Our next stop was another hot springs area. However, this one was different because it was home to one of the most active geysers in all of Iceland. I mean, this thing was GOING literally full steam. My guide said it didn't used to be this active, as evidenced by a wooden walkway going up to the vent that had been completely destroyed. The steam erupting from this thing could be seen from quite a distance, and who knows how long it'll keep going? It could slow down or get even bigger; such is the nature of geothermal activity and Mother Nature.

After this, we were off to our final stop of the day--the famed Blue Lagoon! I had seen plenty of pictures of this place and knew a few people who had been here, so I kind of knew what to expect. However, it was still pretty surreal. My memory of my guide's explanation of the lagoon is a bit fuzzy, but from what I can recall it was created by water that had to be diverted from an overflow somewhere. When it started to pool, people realized it wasn't toxic and started bathing in it. Then they started noticing the silica-infused water had some healing properties--most notably for psoriasis and other skin conditions. People felt so great after bathing in the lagoon that an inpatient clinic was established to take advantage of the lagoon.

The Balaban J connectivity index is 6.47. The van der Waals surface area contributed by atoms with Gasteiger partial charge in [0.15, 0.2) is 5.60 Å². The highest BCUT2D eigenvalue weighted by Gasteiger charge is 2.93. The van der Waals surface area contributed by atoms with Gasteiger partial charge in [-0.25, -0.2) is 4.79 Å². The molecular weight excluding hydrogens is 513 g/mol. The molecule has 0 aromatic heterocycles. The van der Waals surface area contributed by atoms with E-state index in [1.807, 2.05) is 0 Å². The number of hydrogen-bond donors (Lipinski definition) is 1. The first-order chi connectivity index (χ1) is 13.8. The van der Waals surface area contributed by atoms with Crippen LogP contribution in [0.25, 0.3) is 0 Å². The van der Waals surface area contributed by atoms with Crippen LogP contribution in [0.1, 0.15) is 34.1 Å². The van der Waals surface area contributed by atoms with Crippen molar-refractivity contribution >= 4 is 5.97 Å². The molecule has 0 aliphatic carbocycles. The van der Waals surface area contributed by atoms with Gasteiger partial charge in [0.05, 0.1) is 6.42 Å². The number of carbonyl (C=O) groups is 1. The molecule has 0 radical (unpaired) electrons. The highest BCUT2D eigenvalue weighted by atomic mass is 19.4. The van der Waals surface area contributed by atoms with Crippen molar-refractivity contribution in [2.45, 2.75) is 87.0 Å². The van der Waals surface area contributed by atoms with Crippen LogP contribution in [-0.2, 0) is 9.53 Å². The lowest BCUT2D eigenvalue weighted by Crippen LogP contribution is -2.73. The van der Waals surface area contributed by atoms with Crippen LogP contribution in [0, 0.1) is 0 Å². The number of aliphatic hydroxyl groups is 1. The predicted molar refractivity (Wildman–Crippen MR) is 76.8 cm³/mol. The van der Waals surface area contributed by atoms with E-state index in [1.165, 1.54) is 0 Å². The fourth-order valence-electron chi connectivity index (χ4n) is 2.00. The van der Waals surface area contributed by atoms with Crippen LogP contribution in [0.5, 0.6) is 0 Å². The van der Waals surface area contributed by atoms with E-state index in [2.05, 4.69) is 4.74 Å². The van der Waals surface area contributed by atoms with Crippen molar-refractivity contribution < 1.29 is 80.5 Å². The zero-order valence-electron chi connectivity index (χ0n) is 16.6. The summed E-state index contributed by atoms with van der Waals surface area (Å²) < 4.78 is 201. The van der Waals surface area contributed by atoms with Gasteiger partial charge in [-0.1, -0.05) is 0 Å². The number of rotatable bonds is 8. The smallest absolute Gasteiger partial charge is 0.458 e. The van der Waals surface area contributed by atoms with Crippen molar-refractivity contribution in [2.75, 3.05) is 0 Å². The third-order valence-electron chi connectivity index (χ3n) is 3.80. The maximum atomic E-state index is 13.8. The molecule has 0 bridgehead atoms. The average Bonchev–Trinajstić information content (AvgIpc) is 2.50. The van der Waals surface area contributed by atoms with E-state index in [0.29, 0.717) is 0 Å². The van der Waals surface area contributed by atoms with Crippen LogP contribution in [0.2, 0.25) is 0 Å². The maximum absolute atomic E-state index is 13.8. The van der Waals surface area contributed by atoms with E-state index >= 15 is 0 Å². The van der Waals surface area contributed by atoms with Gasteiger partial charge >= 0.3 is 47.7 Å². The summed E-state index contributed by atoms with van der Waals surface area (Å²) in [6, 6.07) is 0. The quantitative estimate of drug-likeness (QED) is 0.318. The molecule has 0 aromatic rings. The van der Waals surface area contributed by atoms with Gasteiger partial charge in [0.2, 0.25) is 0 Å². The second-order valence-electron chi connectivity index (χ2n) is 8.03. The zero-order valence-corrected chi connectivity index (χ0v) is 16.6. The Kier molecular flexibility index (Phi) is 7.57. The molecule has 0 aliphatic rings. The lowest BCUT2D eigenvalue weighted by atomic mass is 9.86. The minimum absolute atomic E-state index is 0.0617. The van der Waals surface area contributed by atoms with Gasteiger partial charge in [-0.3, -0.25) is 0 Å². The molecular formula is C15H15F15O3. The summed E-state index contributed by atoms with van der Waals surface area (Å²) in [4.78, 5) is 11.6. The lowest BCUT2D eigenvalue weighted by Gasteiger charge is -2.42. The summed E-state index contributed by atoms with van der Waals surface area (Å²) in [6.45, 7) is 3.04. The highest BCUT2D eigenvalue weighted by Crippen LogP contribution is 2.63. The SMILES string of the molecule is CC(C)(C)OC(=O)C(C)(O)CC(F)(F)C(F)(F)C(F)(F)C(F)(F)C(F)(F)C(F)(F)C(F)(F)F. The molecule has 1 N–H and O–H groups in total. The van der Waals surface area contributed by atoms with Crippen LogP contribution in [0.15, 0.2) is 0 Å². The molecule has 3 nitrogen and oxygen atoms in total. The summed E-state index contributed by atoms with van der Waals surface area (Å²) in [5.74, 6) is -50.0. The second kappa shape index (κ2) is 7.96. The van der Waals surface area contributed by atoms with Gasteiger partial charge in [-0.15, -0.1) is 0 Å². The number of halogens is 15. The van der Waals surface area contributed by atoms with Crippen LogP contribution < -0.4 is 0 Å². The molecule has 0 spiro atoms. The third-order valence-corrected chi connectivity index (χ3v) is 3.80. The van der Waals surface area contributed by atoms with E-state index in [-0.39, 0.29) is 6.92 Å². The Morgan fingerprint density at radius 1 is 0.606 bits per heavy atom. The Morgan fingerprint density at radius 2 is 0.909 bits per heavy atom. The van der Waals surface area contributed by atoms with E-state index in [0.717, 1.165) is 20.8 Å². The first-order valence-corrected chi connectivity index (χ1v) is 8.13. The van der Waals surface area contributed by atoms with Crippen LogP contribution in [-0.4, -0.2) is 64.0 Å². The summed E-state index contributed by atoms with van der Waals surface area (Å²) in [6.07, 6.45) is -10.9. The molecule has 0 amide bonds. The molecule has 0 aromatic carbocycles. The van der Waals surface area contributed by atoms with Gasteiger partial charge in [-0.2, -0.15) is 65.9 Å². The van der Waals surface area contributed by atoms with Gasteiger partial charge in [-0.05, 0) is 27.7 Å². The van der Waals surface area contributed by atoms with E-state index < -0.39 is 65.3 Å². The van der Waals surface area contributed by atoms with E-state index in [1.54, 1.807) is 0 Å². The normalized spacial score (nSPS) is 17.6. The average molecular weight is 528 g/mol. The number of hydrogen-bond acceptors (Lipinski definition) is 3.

The whole place is set up like a luxury resort. There's a hotel, gourmet restaurant, spa, and gift shop. People are wandering around and lounging on the patio in plush white bathrobes (even though it's 53˚ outside), and getting pretty tipsy at the swim-up bar in the lagoon. I didn't get in the water, even though there's a special accessible changing room and pool lift, because hot water makes my MS symptoms flare up. However, there was a little ramp going down into the swim-up bar next to the water where I was able to put my hands in to get a feel. The water was very warm and slippery, like treated soft water. My guide said if you got your hair wet, you'd have not just one, but like three bad hair days because of all the minerals in the water. Many people were also slathered in mud concocted from the water (which is sold in the gift shop), and is supposed to be amazing for your skin. I was happy to observe all this silliness from the glass walls of the amazing restaurant where we had lunch.